The fashion show before the Oscars

THE BALTIMORE SUN

Tonight is Oscar night, and a few pressing questions will finally be answered: Who will be named Best Actress? Will "Saving Private Ryan" beat "Shakespeare in Love" for best picture? What will Whoopi wear?

Winning an Academy Award is great, but Hollywood's biggest night is really an excuse for the average American to repeatedly scream at the television: "What the heck does she have on?!"

Fashion has become so much a part of the Oscars and other award shows that it has spawned a new sartorial necessity: the celebrity stylist. And now that movie stars have stolen the fashionable thunder from supermodels, media coverage of award shows has become increasingly intense and competitive.

For hard-core fashionistas, the only thing that beats the actual Oscar ceremony is the live pre-show on the E! Entertainment channel with comedian Joan Rivers and her daughter, Melissa Rivers, as hosts.

The E! Channel has been airing shows like those that precede the Oscars, Grammys and Golden Globe awards since 1988 and today plans to devote 11 hours to Academy Award coverage outside the Dorothy Chandler Pavilion. (The E! channel's coverage runs from noon until 8 p.m., then resumes after the Oscar broadcast.)

That's 11 hours of to-die-for haute couture gowns, sublime hairdos and perfect makeup -- enough to satiate the appetite of the most die-hard fashion fan.

John Rieder, vice president of programming for the E! Channel, says shows like tonight's "pre-Oscar" broadcast "really speak to the fascination people have for celebrities and fashion. They want to see how stars get dressed, how they get ready and decide what to wear. It's a fashion review that everyone can get in on."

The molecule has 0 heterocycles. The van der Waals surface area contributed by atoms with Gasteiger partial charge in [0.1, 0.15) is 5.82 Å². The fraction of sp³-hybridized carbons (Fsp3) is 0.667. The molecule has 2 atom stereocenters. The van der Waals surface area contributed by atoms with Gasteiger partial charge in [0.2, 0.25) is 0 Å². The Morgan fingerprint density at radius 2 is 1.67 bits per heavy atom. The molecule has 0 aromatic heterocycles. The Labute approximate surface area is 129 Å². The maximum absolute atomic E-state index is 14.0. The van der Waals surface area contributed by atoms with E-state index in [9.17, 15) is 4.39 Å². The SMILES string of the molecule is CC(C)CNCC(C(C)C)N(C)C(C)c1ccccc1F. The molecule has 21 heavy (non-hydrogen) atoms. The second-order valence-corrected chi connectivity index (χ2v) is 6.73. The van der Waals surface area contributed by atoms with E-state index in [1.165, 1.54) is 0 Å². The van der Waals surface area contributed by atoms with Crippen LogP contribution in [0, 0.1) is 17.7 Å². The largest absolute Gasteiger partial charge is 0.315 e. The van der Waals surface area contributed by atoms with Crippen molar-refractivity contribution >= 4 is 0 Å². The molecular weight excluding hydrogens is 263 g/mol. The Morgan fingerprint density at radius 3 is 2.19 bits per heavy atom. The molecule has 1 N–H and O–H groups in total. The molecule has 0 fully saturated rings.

Melissa Rivers, who will wear a Vera Wang gown for tonight's festivities, says: "The thing about our pre-award coverage is that it's fun. One of the things I keep coming back to is that fashion should be fun. People tune in to see me or my mom talk to celebrities about what they're wearing. People tell me all the time that they love watching the pre-show almost as much as the actual award show."

Perhaps as proof of the format's popularity, Academy Award producers plan to air their own show on ABC at 8 o'clock tonight, a half-hour before the main event. Geena Davis -- who's lived through her share of Oscar fashion mistakes -- will emcee. (Whoopi Goldberg is the host of the Oscar ceremony.)

The Academy has declared that no other networks can broadcast from the fabled red carpet during that time, leaving Joan Rivers, who owned that piece of air time, reportedly irked.

For designers, the Oscars are the Super Bowl of fashion events. Almost as soon as the nominations were announced in February, designers began courting nominees and attendees to wear their creations.

With more than a billion viewers worldwide, Oscar night can make a designer's reputation. Flattering photos of stars at the Oscars can circulate for weeks after the awards, whipping up the kind of buzz a designer can't buy.